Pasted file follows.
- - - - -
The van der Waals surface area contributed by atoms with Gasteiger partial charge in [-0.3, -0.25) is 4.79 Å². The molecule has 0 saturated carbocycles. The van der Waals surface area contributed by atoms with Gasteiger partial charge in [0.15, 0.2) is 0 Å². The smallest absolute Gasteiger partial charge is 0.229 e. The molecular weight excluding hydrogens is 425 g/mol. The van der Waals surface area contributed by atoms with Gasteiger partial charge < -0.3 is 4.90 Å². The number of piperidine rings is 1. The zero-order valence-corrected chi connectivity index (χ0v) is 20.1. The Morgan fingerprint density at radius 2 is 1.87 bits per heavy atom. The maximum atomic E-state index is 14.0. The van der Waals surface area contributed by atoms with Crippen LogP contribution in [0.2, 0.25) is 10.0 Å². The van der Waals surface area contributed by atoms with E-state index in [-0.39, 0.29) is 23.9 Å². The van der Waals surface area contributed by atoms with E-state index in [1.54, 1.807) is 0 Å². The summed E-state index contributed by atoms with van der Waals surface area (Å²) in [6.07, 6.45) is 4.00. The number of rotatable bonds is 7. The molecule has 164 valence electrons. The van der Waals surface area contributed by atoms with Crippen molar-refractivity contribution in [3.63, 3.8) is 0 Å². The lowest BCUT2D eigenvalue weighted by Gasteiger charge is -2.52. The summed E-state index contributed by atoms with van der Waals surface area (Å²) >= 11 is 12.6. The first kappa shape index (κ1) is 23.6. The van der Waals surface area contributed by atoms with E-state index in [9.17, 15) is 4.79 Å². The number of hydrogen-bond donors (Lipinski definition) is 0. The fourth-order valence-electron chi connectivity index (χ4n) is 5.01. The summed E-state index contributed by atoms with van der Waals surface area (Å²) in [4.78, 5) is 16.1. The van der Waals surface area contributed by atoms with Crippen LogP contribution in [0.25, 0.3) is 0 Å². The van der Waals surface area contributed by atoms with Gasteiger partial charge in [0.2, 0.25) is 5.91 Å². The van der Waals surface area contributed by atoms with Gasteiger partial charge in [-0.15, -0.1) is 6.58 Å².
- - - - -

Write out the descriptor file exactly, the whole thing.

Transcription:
The van der Waals surface area contributed by atoms with Gasteiger partial charge in [-0.3, -0.25) is 4.79 Å². The molecule has 0 saturated carbocycles. The van der Waals surface area contributed by atoms with Gasteiger partial charge in [0.15, 0.2) is 0 Å². The smallest absolute Gasteiger partial charge is 0.229 e. The molecular weight excluding hydrogens is 425 g/mol. The van der Waals surface area contributed by atoms with Gasteiger partial charge < -0.3 is 4.90 Å². The number of piperidine rings is 1. The zero-order valence-corrected chi connectivity index (χ0v) is 20.1. The Morgan fingerprint density at radius 2 is 1.87 bits per heavy atom. The maximum atomic E-state index is 14.0. The van der Waals surface area contributed by atoms with Crippen LogP contribution in [0.2, 0.25) is 10.0 Å². The van der Waals surface area contributed by atoms with E-state index in [-0.39, 0.29) is 23.9 Å². The van der Waals surface area contributed by atoms with E-state index in [1.54, 1.807) is 0 Å². The summed E-state index contributed by atoms with van der Waals surface area (Å²) in [6.07, 6.45) is 4.00. The number of rotatable bonds is 7. The molecule has 164 valence electrons. The van der Waals surface area contributed by atoms with Crippen molar-refractivity contribution in [3.63, 3.8) is 0 Å². The lowest BCUT2D eigenvalue weighted by Gasteiger charge is -2.52. The summed E-state index contributed by atoms with van der Waals surface area (Å²) >= 11 is 12.6. The first kappa shape index (κ1) is 23.6. The van der Waals surface area contributed by atoms with E-state index in [9.17, 15) is 4.79 Å². The number of hydrogen-bond donors (Lipinski definition) is 0. The fourth-order valence-electron chi connectivity index (χ4n) is 5.01. The summed E-state index contributed by atoms with van der Waals surface area (Å²) in [4.78, 5) is 16.1. The van der Waals surface area contributed by atoms with Crippen LogP contribution in [0.25, 0.3) is 0 Å². The van der Waals surface area contributed by atoms with Gasteiger partial charge in [0.2, 0.25) is 5.91 Å². The van der Waals surface area contributed by atoms with Gasteiger partial charge in [-0.15, -0.1) is 6.58 Å².